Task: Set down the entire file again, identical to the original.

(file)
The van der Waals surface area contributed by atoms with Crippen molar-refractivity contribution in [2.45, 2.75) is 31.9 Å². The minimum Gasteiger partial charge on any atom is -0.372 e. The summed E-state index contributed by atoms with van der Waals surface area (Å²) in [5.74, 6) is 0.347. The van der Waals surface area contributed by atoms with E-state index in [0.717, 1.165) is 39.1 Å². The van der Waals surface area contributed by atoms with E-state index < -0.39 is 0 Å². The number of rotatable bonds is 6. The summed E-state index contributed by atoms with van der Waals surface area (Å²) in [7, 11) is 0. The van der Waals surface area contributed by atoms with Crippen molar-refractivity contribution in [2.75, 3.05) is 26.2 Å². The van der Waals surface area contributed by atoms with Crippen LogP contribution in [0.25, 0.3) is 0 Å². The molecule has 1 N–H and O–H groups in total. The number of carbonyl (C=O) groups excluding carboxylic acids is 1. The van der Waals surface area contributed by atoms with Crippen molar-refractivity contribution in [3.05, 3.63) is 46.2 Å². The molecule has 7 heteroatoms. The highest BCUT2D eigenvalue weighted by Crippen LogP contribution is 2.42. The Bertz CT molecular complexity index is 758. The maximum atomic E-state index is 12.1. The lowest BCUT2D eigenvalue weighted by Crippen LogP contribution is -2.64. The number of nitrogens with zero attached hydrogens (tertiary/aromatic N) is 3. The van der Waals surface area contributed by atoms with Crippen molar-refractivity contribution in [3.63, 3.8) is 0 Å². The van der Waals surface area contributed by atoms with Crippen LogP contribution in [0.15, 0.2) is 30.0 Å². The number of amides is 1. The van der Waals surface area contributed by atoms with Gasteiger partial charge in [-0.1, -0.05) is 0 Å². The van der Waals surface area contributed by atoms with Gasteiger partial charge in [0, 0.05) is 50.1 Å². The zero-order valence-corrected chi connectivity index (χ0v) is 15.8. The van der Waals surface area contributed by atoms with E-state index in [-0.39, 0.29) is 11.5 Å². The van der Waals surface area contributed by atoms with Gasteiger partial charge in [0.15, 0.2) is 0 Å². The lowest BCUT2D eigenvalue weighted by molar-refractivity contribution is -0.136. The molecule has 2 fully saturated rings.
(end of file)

The van der Waals surface area contributed by atoms with Crippen molar-refractivity contribution in [2.45, 2.75) is 31.9 Å². The minimum Gasteiger partial charge on any atom is -0.372 e. The summed E-state index contributed by atoms with van der Waals surface area (Å²) in [5.74, 6) is 0.347. The van der Waals surface area contributed by atoms with E-state index in [0.717, 1.165) is 39.1 Å². The van der Waals surface area contributed by atoms with E-state index < -0.39 is 0 Å². The number of rotatable bonds is 6. The summed E-state index contributed by atoms with van der Waals surface area (Å²) in [7, 11) is 0. The van der Waals surface area contributed by atoms with Crippen molar-refractivity contribution in [2.75, 3.05) is 26.2 Å². The van der Waals surface area contributed by atoms with Crippen LogP contribution in [0.25, 0.3) is 0 Å². The molecule has 1 N–H and O–H groups in total. The number of carbonyl (C=O) groups excluding carboxylic acids is 1. The van der Waals surface area contributed by atoms with Crippen molar-refractivity contribution in [3.05, 3.63) is 46.2 Å². The molecule has 7 heteroatoms. The highest BCUT2D eigenvalue weighted by Crippen LogP contribution is 2.42. The Bertz CT molecular complexity index is 758. The maximum atomic E-state index is 12.1. The lowest BCUT2D eigenvalue weighted by Crippen LogP contribution is -2.64. The number of nitrogens with zero attached hydrogens (tertiary/aromatic N) is 3. The van der Waals surface area contributed by atoms with Crippen molar-refractivity contribution in [3.63, 3.8) is 0 Å². The van der Waals surface area contributed by atoms with Crippen LogP contribution in [0.15, 0.2) is 30.0 Å². The number of amides is 1. The van der Waals surface area contributed by atoms with Gasteiger partial charge in [-0.1, -0.05) is 0 Å². The van der Waals surface area contributed by atoms with Gasteiger partial charge in [0, 0.05) is 50.1 Å². The zero-order valence-corrected chi connectivity index (χ0v) is 15.8. The van der Waals surface area contributed by atoms with E-state index in [-0.39, 0.29) is 11.5 Å². The van der Waals surface area contributed by atoms with Gasteiger partial charge in [0.15, 0.2) is 0 Å². The lowest BCUT2D eigenvalue weighted by molar-refractivity contribution is -0.136. The molecule has 2 fully saturated rings.